For al-Lehebi, he believes that “until such data is available, there are a number of other smoking cessation aids available that have a more robust evidence base supporting their efficacy and safety.”
So once again, the conclusion is the same… more research is needed. Not a surprise, is it? That’s the same thing we hear every day, yet the piles of evidence still mount toward all the potential benefits that e-cigarettes can provide, despite what the critics say.
There may be one study that says e-cigarettes aren’t effective as cessation methods, but there are others that do. There may be one study that says e-cigarettes make you cough less and that’s bad, or maybe they make you cough less and that’s good. The truth is standing on their own, there are still so many questions about e-cigarettes that is it hard to even fault the researchers for continuing to produce contradictory research. That is why if you want to best gauge their efficiency you must compare e-cigarettes to their combustible counterparts.
If you are like the majority of vapers out there, whether you are trying to quit or not, you use e-cigarettes as a replacement for the traditional cigarette. So since you are replacing something (cigarettes) for something else (e-cigarettes), shouldn’t those two items be factored into the comparison you are making? It doesn’t make sense to show me how healthy an e-cigarette is for me compared to the air I breathe, but I’d love to know how much better is it for me than that cigarette I would have smoked if I didn’t have e-cigarettes.
It’s not to say that you shouldn’t be concerned about what is in an e-cigarette, but I guarantee you can worry about a toxic chemical in your e-liquid all day, but there will still be thousands more chemicals and harmful constituents in that nasty old cigarette you used to smoke. So please, let’s try and keep things in perspective.
Apply that comparison to a few of these studies discussed here and you will see what I mean. Dr. Dicpinigaitis in his previous research on cough reflex sensitivity showed that traditional cigarettes also result in a diminished cough response. This is due to airway receptors losing sensitivity when they come in contact with the noxious smoke. While it seems there is a tendency for e-cig vapor to lessen these receptors too, it doesn’t take a brain surgeon to tell you which one in the end will have you coughing less.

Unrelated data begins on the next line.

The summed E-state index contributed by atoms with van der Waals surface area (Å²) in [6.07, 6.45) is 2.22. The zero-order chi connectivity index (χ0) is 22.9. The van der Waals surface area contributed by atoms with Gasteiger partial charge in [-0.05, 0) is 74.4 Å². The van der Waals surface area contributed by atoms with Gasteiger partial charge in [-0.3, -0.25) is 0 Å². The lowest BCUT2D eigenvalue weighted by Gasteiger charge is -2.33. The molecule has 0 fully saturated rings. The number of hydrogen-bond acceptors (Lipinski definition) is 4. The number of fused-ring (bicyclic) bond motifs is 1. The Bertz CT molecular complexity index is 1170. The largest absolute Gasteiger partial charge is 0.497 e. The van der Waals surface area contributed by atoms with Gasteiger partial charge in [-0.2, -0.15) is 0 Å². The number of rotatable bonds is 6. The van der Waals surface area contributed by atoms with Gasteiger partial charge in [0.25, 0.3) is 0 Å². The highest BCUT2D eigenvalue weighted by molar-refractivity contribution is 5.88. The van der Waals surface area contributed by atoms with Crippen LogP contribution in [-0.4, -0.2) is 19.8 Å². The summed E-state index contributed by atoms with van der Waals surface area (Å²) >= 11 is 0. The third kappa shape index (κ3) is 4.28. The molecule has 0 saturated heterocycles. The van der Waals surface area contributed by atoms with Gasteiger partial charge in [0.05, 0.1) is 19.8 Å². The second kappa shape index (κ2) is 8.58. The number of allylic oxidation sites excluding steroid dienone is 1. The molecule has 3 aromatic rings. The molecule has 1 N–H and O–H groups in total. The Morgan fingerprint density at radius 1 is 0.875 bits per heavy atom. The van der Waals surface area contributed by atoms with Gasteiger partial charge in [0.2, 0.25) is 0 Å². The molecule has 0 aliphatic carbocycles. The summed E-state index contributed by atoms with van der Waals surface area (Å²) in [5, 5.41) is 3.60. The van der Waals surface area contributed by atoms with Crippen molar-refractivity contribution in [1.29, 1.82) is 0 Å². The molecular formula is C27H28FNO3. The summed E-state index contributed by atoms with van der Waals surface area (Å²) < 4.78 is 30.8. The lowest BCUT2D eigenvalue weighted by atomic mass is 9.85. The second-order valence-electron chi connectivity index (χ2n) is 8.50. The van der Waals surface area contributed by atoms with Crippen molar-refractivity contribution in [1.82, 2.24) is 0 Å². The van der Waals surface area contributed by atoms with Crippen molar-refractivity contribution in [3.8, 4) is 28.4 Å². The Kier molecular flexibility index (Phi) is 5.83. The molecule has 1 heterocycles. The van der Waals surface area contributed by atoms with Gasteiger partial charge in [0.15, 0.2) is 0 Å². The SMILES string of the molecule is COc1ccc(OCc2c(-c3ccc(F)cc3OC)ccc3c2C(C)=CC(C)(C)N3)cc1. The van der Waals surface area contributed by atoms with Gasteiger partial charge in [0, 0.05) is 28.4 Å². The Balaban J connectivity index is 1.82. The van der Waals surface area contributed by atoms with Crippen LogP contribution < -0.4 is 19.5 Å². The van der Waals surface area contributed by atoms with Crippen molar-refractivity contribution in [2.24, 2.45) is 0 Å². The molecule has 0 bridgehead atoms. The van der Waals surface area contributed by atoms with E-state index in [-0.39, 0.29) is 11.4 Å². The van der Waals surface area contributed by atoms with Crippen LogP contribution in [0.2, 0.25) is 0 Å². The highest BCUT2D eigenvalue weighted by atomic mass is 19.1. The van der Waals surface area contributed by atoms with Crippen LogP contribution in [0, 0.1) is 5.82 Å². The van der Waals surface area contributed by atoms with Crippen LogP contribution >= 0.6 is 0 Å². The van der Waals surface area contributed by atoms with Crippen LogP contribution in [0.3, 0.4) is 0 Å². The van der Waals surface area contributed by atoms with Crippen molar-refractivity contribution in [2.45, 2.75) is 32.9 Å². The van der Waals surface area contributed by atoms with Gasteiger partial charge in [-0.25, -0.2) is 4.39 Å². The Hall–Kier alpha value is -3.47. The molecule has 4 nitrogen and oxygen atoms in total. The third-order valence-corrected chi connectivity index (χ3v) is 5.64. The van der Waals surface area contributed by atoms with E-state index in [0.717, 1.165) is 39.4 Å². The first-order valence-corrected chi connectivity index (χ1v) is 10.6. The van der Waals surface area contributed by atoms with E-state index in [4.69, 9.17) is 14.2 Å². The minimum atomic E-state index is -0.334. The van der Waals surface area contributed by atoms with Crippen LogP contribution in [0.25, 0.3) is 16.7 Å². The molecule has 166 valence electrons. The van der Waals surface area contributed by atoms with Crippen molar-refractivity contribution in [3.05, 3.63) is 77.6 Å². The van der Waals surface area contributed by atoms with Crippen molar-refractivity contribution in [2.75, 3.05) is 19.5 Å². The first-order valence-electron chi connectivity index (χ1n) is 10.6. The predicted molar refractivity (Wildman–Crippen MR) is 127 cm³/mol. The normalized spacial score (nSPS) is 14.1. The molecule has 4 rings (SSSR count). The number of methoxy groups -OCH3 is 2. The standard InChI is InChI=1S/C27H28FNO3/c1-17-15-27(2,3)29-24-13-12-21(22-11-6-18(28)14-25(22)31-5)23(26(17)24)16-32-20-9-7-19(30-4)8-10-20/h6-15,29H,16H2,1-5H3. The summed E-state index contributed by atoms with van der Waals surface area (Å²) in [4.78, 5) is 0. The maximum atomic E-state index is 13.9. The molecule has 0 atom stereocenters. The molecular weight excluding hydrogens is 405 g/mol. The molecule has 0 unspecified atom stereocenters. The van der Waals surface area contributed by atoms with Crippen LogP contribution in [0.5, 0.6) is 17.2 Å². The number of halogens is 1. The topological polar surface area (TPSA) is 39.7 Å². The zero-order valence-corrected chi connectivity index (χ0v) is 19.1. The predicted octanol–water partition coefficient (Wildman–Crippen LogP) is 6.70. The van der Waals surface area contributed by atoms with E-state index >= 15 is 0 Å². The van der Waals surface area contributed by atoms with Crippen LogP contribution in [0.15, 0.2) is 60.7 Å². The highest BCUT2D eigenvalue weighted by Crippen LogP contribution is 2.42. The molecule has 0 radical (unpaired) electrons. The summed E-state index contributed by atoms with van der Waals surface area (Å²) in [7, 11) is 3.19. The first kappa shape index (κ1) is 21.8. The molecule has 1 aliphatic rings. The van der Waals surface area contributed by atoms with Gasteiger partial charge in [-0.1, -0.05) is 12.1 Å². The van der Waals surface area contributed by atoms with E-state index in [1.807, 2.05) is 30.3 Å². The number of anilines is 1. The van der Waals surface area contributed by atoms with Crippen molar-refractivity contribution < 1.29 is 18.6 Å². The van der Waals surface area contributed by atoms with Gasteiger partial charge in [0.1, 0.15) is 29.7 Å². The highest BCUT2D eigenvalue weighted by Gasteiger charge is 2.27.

Another study was recently published about e-liquid chemicals in the flavorings. What both this study and the recent one presented at ATS forget to do is compare to cigarettes. What we find is that in chemical content alone, cigarettes contain 2 to 3 times more chemical flavoring agents than e-liquid. What would you rather put in your body?
There is all the room in the world for more research about e-cigs. Those who vape are already making a healthier decision for themselves by reducing their smoke and tar intake, of course they are going to be concerned by how healthy that e-cig really is. None of that changes the fact, however, that smoking is bad, and any tool in your arsenal you have to keep you from lighting up that smoke is an important tool to be considered.
Just like the experts and researchers, I too believe there needs to be much more research done. However, I’d like it to be relevant to smokers and ex-smokers, and compare the things that truly need to be compared, so people can really know what happens when they make the switch from cigarettes to vaping. And how in so many ways it can change your life for the better.